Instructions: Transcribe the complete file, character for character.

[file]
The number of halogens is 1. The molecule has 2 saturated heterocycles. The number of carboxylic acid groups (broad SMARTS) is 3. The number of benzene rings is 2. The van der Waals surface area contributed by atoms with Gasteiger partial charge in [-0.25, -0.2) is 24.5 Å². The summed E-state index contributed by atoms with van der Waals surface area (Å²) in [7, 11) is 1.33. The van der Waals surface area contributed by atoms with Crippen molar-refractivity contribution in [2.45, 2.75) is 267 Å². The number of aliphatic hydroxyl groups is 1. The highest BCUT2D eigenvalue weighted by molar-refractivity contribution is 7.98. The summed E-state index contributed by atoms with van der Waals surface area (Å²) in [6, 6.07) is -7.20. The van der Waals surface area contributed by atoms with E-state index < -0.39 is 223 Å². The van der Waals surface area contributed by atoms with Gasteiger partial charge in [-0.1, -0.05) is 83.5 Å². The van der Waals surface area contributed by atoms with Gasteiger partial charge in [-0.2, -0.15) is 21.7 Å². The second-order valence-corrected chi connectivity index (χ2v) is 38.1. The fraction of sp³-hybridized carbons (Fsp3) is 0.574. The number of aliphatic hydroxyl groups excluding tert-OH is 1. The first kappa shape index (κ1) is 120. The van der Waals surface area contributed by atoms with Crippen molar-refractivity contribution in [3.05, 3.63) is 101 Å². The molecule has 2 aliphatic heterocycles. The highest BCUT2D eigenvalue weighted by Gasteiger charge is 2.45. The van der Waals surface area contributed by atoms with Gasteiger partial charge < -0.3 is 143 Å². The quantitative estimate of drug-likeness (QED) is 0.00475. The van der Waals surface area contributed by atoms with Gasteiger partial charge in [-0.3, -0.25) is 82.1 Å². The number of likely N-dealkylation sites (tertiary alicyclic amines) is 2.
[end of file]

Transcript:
The number of halogens is 1. The molecule has 2 saturated heterocycles. The number of carboxylic acid groups (broad SMARTS) is 3. The number of benzene rings is 2. The van der Waals surface area contributed by atoms with Gasteiger partial charge in [-0.25, -0.2) is 24.5 Å². The summed E-state index contributed by atoms with van der Waals surface area (Å²) in [7, 11) is 1.33. The van der Waals surface area contributed by atoms with Crippen molar-refractivity contribution in [2.45, 2.75) is 267 Å². The number of aliphatic hydroxyl groups is 1. The highest BCUT2D eigenvalue weighted by molar-refractivity contribution is 7.98. The summed E-state index contributed by atoms with van der Waals surface area (Å²) in [6, 6.07) is -7.20. The van der Waals surface area contributed by atoms with E-state index < -0.39 is 223 Å². The van der Waals surface area contributed by atoms with Gasteiger partial charge in [-0.1, -0.05) is 83.5 Å². The van der Waals surface area contributed by atoms with Gasteiger partial charge in [-0.2, -0.15) is 21.7 Å². The second-order valence-corrected chi connectivity index (χ2v) is 38.1. The fraction of sp³-hybridized carbons (Fsp3) is 0.574. The number of aliphatic hydroxyl groups excluding tert-OH is 1. The first kappa shape index (κ1) is 120. The van der Waals surface area contributed by atoms with Crippen molar-refractivity contribution in [3.05, 3.63) is 101 Å². The molecule has 2 aliphatic heterocycles. The highest BCUT2D eigenvalue weighted by Gasteiger charge is 2.45. The van der Waals surface area contributed by atoms with Gasteiger partial charge < -0.3 is 143 Å². The quantitative estimate of drug-likeness (QED) is 0.00475. The van der Waals surface area contributed by atoms with Gasteiger partial charge in [-0.3, -0.25) is 82.1 Å². The number of likely N-dealkylation sites (tertiary alicyclic amines) is 2.